Eye Makeup Look: Easy Glamour for Daytime

ruth crilly model beauty blog

I think that this is a perfect daytime makeup look – more intense than I’d usually go, but not so heavy that it looks OTT in the sunlight. Forgive the pics – I’ve taken some stills from a video edit so I’m not posing or smiling! Not that most people pose or smile when they’re doing their makeup, alone, in their study…

smashbox cream shadow in quartz

So here’s a simple step-by-step for the look. I’ve started off with a brilliant Smashbox cream shadow in Quartz (find it here). This shadow reminds me a lot of the Benefit creaseless ones, but this is perhaps even silkier. I’ve been using it for quite a long time now, sometimes on its own and now and then as a kind of eye primer or makeup base. In the picture above, you can see that I’ve applied to the left lid only – it gives a wonderful sheen and lift to the eyes. Below, it’s on both lids…

ruth crilly model beauty blog

Now for the excellent bit; a touch of complementary shadow towards the outer parts of the lid to create a definite smokiness. I used my current favourite neutral-with-oomph: Sunday Riley’s Prismasilk shadow in Lady Godiva. (Find it here.)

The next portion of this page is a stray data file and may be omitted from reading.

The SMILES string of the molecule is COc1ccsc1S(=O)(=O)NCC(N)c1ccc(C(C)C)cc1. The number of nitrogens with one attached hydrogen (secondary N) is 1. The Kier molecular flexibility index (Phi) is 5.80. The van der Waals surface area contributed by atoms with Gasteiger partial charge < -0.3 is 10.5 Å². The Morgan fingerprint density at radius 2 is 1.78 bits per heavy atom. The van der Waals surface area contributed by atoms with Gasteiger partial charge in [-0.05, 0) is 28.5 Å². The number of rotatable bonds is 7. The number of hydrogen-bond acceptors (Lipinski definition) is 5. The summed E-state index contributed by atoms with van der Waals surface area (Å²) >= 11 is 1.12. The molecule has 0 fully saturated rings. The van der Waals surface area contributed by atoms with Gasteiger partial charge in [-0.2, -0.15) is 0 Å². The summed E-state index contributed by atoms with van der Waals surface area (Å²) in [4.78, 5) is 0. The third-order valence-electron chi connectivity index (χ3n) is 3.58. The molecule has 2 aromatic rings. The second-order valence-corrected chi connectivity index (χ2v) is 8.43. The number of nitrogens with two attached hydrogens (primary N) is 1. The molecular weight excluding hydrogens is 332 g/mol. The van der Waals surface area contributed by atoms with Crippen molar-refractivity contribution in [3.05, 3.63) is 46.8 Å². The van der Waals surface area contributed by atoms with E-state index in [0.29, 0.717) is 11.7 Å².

step by step smoky eye

I’ve very simply pressed the shadow into the crease of my eye at the outer corners and smudged it in with a large, firm eye brush. The best brush for this that I have ever found, in terms of shape and ease of use, is the Deluxe Crease brush from Real Techniques (here, part of kit). You can simply press it into the crease at the outer corners and twiddle it to blend, and you get the perfect amount of depth – at least, this works well for me. You’d have to experiment and find out what suited you, but nevertheless it’s a handy old brush to have.

ruth crilly model beauty blog

Finished look above – slightly wobbly on the lashline because this was a still from before I neatened it all up, but you get the gist, I hope. I love the way that the powder shadow blends with the cream – it seems to work well. It looks like quite a graded bit of blending, but it’s not really – the cream just catches the light and gives the eyes shape, whilst the rudimentary shading in the outer parts gives depth and contour.

I suppose you could do this with any cream and powder shadows, though some of the cream ones have too much grip and set too tightly to allow any blending over the top. This seems to be the perfect combo – I also used Lady Godiva on the lower lashline, just a tiny bit to define the eyes. Let me know what you think – does anyone else have the wondrous Deluxe Crease brush from Real Techniques?

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